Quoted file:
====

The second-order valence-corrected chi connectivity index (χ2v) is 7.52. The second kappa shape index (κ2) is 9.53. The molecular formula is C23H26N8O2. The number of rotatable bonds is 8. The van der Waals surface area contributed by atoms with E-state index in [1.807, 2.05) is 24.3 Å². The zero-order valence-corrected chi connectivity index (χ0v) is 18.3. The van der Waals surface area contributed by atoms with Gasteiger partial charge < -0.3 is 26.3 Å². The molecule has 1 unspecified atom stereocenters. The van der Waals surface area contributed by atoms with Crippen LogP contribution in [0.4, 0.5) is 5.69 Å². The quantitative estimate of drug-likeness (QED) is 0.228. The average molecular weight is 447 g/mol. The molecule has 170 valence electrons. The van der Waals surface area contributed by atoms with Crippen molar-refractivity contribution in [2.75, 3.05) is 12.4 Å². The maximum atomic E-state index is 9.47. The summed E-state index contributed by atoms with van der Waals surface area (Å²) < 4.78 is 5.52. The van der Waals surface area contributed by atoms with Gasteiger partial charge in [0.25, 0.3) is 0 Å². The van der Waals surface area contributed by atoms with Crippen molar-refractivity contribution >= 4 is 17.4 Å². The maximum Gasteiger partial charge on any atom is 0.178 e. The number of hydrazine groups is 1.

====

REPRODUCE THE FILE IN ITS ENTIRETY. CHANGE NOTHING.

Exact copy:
The second-order valence-corrected chi connectivity index (χ2v) is 7.52. The second kappa shape index (κ2) is 9.53. The molecular formula is C23H26N8O2. The number of rotatable bonds is 8. The van der Waals surface area contributed by atoms with E-state index in [1.807, 2.05) is 24.3 Å². The zero-order valence-corrected chi connectivity index (χ0v) is 18.3. The van der Waals surface area contributed by atoms with Gasteiger partial charge < -0.3 is 26.3 Å². The molecule has 1 unspecified atom stereocenters. The van der Waals surface area contributed by atoms with Crippen LogP contribution in [0.4, 0.5) is 5.69 Å². The quantitative estimate of drug-likeness (QED) is 0.228. The average molecular weight is 447 g/mol. The molecule has 170 valence electrons. The van der Waals surface area contributed by atoms with Crippen molar-refractivity contribution in [2.75, 3.05) is 12.4 Å². The maximum atomic E-state index is 9.47. The summed E-state index contributed by atoms with van der Waals surface area (Å²) < 4.78 is 5.52. The van der Waals surface area contributed by atoms with Gasteiger partial charge in [0.25, 0.3) is 0 Å². The van der Waals surface area contributed by atoms with Crippen molar-refractivity contribution >= 4 is 17.4 Å². The maximum Gasteiger partial charge on any atom is 0.178 e. The number of hydrazine groups is 1.